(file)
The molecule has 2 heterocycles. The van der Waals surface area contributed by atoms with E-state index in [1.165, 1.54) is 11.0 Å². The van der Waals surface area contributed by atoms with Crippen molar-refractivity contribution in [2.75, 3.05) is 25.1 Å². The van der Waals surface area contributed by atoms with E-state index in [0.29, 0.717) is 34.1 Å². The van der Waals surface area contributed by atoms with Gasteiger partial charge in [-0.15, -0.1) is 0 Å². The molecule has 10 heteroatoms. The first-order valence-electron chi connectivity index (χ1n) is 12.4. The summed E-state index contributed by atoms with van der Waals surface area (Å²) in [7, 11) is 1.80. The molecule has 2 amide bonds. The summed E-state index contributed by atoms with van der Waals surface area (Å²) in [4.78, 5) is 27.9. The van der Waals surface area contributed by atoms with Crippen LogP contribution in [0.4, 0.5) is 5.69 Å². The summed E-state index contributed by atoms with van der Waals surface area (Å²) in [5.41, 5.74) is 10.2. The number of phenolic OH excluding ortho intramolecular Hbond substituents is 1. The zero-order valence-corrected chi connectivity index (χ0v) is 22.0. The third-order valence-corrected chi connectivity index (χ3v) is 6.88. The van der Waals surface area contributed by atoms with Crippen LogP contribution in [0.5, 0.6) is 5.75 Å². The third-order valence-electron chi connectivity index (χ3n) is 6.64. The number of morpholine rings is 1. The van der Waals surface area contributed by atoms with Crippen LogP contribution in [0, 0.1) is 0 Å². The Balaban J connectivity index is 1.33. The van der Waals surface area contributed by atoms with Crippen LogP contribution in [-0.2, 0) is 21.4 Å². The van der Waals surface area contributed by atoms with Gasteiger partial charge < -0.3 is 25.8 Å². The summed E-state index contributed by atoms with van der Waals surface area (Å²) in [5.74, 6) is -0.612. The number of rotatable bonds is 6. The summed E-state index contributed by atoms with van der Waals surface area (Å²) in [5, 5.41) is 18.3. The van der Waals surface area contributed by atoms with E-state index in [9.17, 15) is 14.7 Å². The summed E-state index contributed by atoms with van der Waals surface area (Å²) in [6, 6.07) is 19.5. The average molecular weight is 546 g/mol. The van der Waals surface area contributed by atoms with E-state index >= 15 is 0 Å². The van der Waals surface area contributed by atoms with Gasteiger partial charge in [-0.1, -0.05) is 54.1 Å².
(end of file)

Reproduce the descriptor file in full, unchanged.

The molecule has 2 heterocycles. The van der Waals surface area contributed by atoms with E-state index in [1.165, 1.54) is 11.0 Å². The van der Waals surface area contributed by atoms with Crippen molar-refractivity contribution in [2.75, 3.05) is 25.1 Å². The van der Waals surface area contributed by atoms with E-state index in [0.29, 0.717) is 34.1 Å². The van der Waals surface area contributed by atoms with Gasteiger partial charge in [-0.15, -0.1) is 0 Å². The molecule has 10 heteroatoms. The first-order valence-electron chi connectivity index (χ1n) is 12.4. The summed E-state index contributed by atoms with van der Waals surface area (Å²) in [7, 11) is 1.80. The molecule has 2 amide bonds. The summed E-state index contributed by atoms with van der Waals surface area (Å²) in [4.78, 5) is 27.9. The van der Waals surface area contributed by atoms with Crippen LogP contribution in [0.4, 0.5) is 5.69 Å². The summed E-state index contributed by atoms with van der Waals surface area (Å²) in [5.41, 5.74) is 10.2. The number of phenolic OH excluding ortho intramolecular Hbond substituents is 1. The zero-order valence-corrected chi connectivity index (χ0v) is 22.0. The third-order valence-corrected chi connectivity index (χ3v) is 6.88. The van der Waals surface area contributed by atoms with Crippen LogP contribution in [0.5, 0.6) is 5.75 Å². The third-order valence-electron chi connectivity index (χ3n) is 6.64. The number of morpholine rings is 1. The van der Waals surface area contributed by atoms with Crippen LogP contribution in [0, 0.1) is 0 Å². The Balaban J connectivity index is 1.33. The van der Waals surface area contributed by atoms with Crippen LogP contribution in [-0.2, 0) is 21.4 Å². The van der Waals surface area contributed by atoms with Gasteiger partial charge < -0.3 is 25.8 Å². The summed E-state index contributed by atoms with van der Waals surface area (Å²) in [5.74, 6) is -0.612. The number of rotatable bonds is 6. The summed E-state index contributed by atoms with van der Waals surface area (Å²) in [5, 5.41) is 18.3. The van der Waals surface area contributed by atoms with E-state index in [9.17, 15) is 14.7 Å². The summed E-state index contributed by atoms with van der Waals surface area (Å²) in [6, 6.07) is 19.5. The average molecular weight is 546 g/mol. The van der Waals surface area contributed by atoms with E-state index >= 15 is 0 Å². The van der Waals surface area contributed by atoms with Gasteiger partial charge in [-0.1, -0.05) is 54.1 Å².